gotcha, JRB. so you take issue with the fact that the dudes with money--both executives and their multimillion-person-strong consumer base--get to tell would-be actresses how to dress and look on their path to success in acting? that a more talented but less stereotypically beautiful actress wouldn't have a chance to get on the cover? i feel you, i think, but you have to let the people have who they want in the movies they'll be seeing, and VF's just responding to that, right? more damaging to the girls and women (if not the dudes as well, in the long run...) i've known has been male attention--attention, not money--being thrown at standardly hot girls/women--and not just the ones who put out: this is the stuff of teen fucked-up-edness (my 17-year-old bro is dating a cheerleader, so it's on my mind).

anyway, just got back from IBTP so i appreciate the tone of your response.

JRB said...

I would focus on the executives. The "consumer base" likes Cruz because she has a range of capabilities; I'm not aware that taking off her clothes figures prominently.

Someone at VF decided that is how she should be portrayed, within a spectrum of commercially viable options. What would she have chosen?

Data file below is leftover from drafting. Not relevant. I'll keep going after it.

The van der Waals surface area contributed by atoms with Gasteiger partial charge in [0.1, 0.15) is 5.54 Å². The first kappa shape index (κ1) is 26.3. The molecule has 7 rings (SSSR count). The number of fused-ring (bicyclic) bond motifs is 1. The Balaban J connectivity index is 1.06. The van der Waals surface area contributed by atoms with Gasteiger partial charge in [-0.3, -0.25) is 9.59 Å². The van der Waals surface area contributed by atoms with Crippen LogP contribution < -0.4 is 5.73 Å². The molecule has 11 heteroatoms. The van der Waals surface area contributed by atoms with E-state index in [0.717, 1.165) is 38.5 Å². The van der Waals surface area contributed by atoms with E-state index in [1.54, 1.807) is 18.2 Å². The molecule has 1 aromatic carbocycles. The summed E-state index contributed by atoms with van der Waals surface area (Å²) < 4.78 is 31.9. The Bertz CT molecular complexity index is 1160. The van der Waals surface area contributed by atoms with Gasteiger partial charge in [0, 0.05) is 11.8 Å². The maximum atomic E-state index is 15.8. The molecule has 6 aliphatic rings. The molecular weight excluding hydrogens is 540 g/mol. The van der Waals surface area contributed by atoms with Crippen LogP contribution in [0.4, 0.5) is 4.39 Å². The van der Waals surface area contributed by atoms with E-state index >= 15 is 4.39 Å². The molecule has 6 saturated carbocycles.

Anonymous said...

for a boyfriend, or just to feel sexy or pretty or something in a picture, who knows? (starlets' closets aren't full of such dresses?) given that she was on the cover of that magazine to further her career, i bet she'd defer to the suits--they know what sells better than she does.

and i wasn't referring to sex/porn selling, i was referring to sexiness ("state of pre-porn," as IBTP lucidly had it), attractiveness, etc.

JRB said...

I'd like to hear more of your impressions, which are thoughtful and relevant. Ever considered blogging? Otherwise I won't know how your brother turns out!

Katie said...

Hey Anonymous!

The topic of sexually-oriented imagery and feminism is a very complex dialogue with a huge history of controversy within feminism.

This link sums up the debate and it's history pretty well:
http://en.wikipedia.org/wiki/Sex-positive_feminism

You absolutely do not need to reinvent the wheel in considering these issues, although I suppose it is always a good thing to think through things for oneself.

Enjoy.

Anonymous said...

And not so happens))))